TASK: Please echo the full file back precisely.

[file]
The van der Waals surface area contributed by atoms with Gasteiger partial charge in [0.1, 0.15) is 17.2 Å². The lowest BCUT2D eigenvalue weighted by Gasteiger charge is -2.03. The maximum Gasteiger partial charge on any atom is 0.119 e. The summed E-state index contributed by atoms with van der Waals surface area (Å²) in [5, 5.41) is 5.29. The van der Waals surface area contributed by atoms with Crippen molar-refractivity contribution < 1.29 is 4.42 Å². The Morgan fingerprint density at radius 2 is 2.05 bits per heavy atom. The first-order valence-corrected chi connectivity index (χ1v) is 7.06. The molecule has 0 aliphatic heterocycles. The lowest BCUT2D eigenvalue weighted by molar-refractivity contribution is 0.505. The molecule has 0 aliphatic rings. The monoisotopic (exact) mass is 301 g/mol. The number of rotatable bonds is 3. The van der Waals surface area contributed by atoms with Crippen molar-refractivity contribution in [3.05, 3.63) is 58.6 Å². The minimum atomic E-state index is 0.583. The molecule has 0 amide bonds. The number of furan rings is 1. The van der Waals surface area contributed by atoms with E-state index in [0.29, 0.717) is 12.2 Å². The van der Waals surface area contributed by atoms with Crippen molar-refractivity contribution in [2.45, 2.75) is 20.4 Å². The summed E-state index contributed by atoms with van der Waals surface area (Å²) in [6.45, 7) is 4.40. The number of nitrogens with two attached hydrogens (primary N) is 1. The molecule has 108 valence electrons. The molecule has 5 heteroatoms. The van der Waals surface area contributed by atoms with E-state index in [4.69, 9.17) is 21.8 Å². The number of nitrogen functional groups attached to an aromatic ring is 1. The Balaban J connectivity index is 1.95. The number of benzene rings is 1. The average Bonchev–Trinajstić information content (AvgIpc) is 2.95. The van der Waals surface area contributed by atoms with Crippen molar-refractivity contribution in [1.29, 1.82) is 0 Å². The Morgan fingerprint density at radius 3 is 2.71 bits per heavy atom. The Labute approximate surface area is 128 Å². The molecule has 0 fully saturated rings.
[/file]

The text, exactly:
The van der Waals surface area contributed by atoms with Gasteiger partial charge in [0.1, 0.15) is 17.2 Å². The lowest BCUT2D eigenvalue weighted by Gasteiger charge is -2.03. The maximum Gasteiger partial charge on any atom is 0.119 e. The summed E-state index contributed by atoms with van der Waals surface area (Å²) in [5, 5.41) is 5.29. The van der Waals surface area contributed by atoms with Crippen molar-refractivity contribution < 1.29 is 4.42 Å². The Morgan fingerprint density at radius 2 is 2.05 bits per heavy atom. The first-order valence-corrected chi connectivity index (χ1v) is 7.06. The molecule has 0 aliphatic heterocycles. The lowest BCUT2D eigenvalue weighted by molar-refractivity contribution is 0.505. The molecule has 0 aliphatic rings. The monoisotopic (exact) mass is 301 g/mol. The number of rotatable bonds is 3. The van der Waals surface area contributed by atoms with Crippen molar-refractivity contribution in [3.05, 3.63) is 58.6 Å². The minimum atomic E-state index is 0.583. The molecule has 0 amide bonds. The number of furan rings is 1. The van der Waals surface area contributed by atoms with E-state index in [0.29, 0.717) is 12.2 Å². The van der Waals surface area contributed by atoms with Crippen molar-refractivity contribution in [2.45, 2.75) is 20.4 Å². The summed E-state index contributed by atoms with van der Waals surface area (Å²) in [6.45, 7) is 4.40. The number of nitrogens with two attached hydrogens (primary N) is 1. The molecule has 108 valence electrons. The molecule has 5 heteroatoms. The van der Waals surface area contributed by atoms with E-state index in [4.69, 9.17) is 21.8 Å². The number of nitrogen functional groups attached to an aromatic ring is 1. The Balaban J connectivity index is 1.95. The number of benzene rings is 1. The average Bonchev–Trinajstić information content (AvgIpc) is 2.95. The van der Waals surface area contributed by atoms with Crippen molar-refractivity contribution in [1.29, 1.82) is 0 Å². The Morgan fingerprint density at radius 3 is 2.71 bits per heavy atom. The Labute approximate surface area is 128 Å². The molecule has 0 fully saturated rings.